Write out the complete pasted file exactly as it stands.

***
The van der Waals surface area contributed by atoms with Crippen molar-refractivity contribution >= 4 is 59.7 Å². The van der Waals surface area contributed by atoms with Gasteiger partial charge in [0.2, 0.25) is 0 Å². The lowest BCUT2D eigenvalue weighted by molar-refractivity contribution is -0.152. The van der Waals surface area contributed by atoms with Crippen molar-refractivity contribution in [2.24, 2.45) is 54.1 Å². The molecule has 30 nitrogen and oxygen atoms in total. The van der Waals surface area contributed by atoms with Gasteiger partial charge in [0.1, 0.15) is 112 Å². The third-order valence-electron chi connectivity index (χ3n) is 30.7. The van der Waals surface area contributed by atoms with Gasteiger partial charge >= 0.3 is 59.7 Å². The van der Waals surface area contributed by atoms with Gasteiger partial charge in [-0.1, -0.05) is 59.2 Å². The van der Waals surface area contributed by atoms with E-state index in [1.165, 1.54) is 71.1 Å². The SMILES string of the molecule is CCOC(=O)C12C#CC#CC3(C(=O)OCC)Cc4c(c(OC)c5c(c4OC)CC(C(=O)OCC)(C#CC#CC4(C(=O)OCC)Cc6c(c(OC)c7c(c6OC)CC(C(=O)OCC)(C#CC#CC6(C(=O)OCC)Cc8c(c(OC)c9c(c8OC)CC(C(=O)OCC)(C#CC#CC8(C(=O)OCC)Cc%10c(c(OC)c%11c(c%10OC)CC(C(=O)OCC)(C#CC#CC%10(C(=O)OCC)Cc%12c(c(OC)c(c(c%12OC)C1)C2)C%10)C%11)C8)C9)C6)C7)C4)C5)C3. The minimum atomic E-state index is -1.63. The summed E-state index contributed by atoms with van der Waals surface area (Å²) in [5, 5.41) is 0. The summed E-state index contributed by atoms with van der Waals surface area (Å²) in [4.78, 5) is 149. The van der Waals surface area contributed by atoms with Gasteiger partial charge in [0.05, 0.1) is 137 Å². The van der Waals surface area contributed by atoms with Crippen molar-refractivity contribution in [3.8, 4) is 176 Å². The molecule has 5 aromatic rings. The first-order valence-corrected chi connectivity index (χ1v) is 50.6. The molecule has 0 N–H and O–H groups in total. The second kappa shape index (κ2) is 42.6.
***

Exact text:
The van der Waals surface area contributed by atoms with Crippen molar-refractivity contribution >= 4 is 59.7 Å². The van der Waals surface area contributed by atoms with Gasteiger partial charge in [0.2, 0.25) is 0 Å². The lowest BCUT2D eigenvalue weighted by molar-refractivity contribution is -0.152. The van der Waals surface area contributed by atoms with Crippen molar-refractivity contribution in [2.24, 2.45) is 54.1 Å². The molecule has 30 nitrogen and oxygen atoms in total. The van der Waals surface area contributed by atoms with Gasteiger partial charge in [0.1, 0.15) is 112 Å². The third-order valence-electron chi connectivity index (χ3n) is 30.7. The van der Waals surface area contributed by atoms with Gasteiger partial charge >= 0.3 is 59.7 Å². The van der Waals surface area contributed by atoms with Gasteiger partial charge in [-0.1, -0.05) is 59.2 Å². The van der Waals surface area contributed by atoms with E-state index in [1.165, 1.54) is 71.1 Å². The SMILES string of the molecule is CCOC(=O)C12C#CC#CC3(C(=O)OCC)Cc4c(c(OC)c5c(c4OC)CC(C(=O)OCC)(C#CC#CC4(C(=O)OCC)Cc6c(c(OC)c7c(c6OC)CC(C(=O)OCC)(C#CC#CC6(C(=O)OCC)Cc8c(c(OC)c9c(c8OC)CC(C(=O)OCC)(C#CC#CC8(C(=O)OCC)Cc%10c(c(OC)c%11c(c%10OC)CC(C(=O)OCC)(C#CC#CC%10(C(=O)OCC)Cc%12c(c(OC)c(c(c%12OC)C1)C2)C%10)C%11)C8)C9)C6)C7)C4)C5)C3. The minimum atomic E-state index is -1.63. The summed E-state index contributed by atoms with van der Waals surface area (Å²) in [5, 5.41) is 0. The summed E-state index contributed by atoms with van der Waals surface area (Å²) in [4.78, 5) is 149. The van der Waals surface area contributed by atoms with Gasteiger partial charge in [0.05, 0.1) is 137 Å². The van der Waals surface area contributed by atoms with Crippen molar-refractivity contribution in [3.8, 4) is 176 Å². The molecule has 5 aromatic rings. The first-order valence-corrected chi connectivity index (χ1v) is 50.6. The molecule has 0 N–H and O–H groups in total. The second kappa shape index (κ2) is 42.6.